Friday, April 1, 2011

Dolemite

Dolemite
seen online via YouTube
3.31.11

Blaxploitation! Not long ago, I used to think that this sub-genre was a bad thing, but that's only because I didn't fully understand it. I suppose I was misled by the very name, as if black actors were somehow being coerced into making sub-par movies. I dunno for sure, but now, of course, I know better, and it seems to me that the term "blaxploitation" ought to be replaced with something else. There's something about the root word "exploit" that, within this context, seems to have a bit of a negative connotation. When I think of black people being exploited, I think of the slave trade. I think of powerlessness, when in fact the sub-genre was empowering to an unprecedented extreme.

I suspect a major reason why blaxploitation has become as well-appreciated as it has become by a wider (read: non-black) audience is because there's nothing quite like it anymore in mainstream film. Hollywood no longer feels inclined to make movies like this (or much of anything that reflects the black experience), and so these films have become an anomaly from an earlier time. And taken on their own merits, a number of them are a lot of fun to watch. Stickin' it to the Man, makin' it with groovy chicks, lots of fights - they're not too different from traditional action movies in that respect, but when filtered through a black perspective they take on a different look and feel.

They can't all be Shaft, however. I was not prepared for the level of awfulness that is Dolemite. I had never seen it before, but I figured it was at least as entertaining as most blaxploitation movies - and in its own way, it is. But not the way it aspires to be. I hesitate to call it Mystery Science Theater 3000-level bad because it's the wrong genre, and I'd almost be willing to give the horrible acting and even the laughable fight scenes a pass on account of the unintentional-humor factor, if it weren't for the complete and inexcusable sloppiness of the filmmaking. Are you telling me that no one noticed the guy lying on the ground holding the boom mike was still in the frame? No one noticed him in the dailies? In post-production? No one thought the audience would notice?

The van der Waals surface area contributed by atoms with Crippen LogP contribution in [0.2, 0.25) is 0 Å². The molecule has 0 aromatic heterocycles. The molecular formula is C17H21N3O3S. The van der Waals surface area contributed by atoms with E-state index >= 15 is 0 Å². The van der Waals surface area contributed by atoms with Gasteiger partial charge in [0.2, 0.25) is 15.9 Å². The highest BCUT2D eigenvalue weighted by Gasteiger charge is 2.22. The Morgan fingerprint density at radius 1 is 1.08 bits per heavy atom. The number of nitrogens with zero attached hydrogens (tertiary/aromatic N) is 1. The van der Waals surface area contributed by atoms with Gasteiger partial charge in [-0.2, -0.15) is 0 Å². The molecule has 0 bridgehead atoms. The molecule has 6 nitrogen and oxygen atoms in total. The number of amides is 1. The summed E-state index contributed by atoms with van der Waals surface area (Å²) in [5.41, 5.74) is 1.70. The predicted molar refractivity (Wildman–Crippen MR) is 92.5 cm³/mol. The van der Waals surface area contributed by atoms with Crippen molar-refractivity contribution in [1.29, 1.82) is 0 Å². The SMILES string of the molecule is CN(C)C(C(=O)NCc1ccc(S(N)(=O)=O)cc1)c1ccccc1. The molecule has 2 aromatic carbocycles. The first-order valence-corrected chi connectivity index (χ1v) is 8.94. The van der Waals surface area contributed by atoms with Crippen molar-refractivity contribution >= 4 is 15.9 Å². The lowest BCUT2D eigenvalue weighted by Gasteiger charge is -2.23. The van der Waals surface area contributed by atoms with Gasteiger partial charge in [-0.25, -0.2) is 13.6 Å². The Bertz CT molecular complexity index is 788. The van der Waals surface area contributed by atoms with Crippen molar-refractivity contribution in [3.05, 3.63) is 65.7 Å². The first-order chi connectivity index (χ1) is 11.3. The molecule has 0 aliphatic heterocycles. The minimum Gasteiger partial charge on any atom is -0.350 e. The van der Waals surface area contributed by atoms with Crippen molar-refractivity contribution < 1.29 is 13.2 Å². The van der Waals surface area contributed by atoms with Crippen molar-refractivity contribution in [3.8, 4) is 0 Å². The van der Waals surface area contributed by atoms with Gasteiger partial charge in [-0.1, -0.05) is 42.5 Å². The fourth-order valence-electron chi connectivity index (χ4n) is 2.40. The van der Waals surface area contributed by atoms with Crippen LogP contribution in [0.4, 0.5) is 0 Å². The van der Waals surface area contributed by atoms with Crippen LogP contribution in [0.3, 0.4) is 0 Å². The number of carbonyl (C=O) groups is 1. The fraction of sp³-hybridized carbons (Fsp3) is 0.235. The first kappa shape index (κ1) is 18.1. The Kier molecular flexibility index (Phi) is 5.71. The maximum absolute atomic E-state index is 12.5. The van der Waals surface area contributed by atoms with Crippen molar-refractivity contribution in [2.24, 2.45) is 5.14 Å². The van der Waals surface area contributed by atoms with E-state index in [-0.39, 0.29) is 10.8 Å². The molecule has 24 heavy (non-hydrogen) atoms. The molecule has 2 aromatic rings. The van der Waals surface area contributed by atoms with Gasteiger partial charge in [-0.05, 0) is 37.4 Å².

Actually, that boom mike makes several appearances over the course of the movie, to the point where it should've been credited as a cast member. If I were to attempt to offer an in-continuity reason for it, I suppose I could say that Dolemite, being the BAMF that he is, feels the need to record his everyday activities for posterity, because, y'know, everything he says and does is important. But alas, this was long before the advent of reality television, therefore incompetence on the director's part is the only other logical explanation.

Dolemite and films like it are wish-fulfillment fantasies to a certain degree, so the idea of a fat, ugly man having women crawl all over him and fulfill his every whim are part and parcel of that fantasy. I get that. Rudy Ray Moore tries his best, but he "acts" like he knows the whole thing's a put-on. The only time he seems genuine is when he recites his spoken-word "poetry" (you can't really call it rap).

And by the way, why did no one point out to the director the difference between nudity the audience wants and nudity the audience doesn't want? Hot, sexy chicks in bed with Dolemite - yes. Bald, flabby, pasty-looking bad guy dudes - HELL NO! This is not an arty European film!

Like I said, the unintentional (or perhaps it was intentional? Who knows?) humor of Dolemite almost makes it worth watching, if you're into that sort of thing. One could make a drinking game out of it: take a shot every time you see the boom mike, or a poorly edited jump cut, or a silly-looking O-face, or a judo chop that wouldn't hurt Peewee Herman, much less any of the bad guys in this film. Watching it this way can only improve it.

[The second screen capture comes from the site Movieline.]

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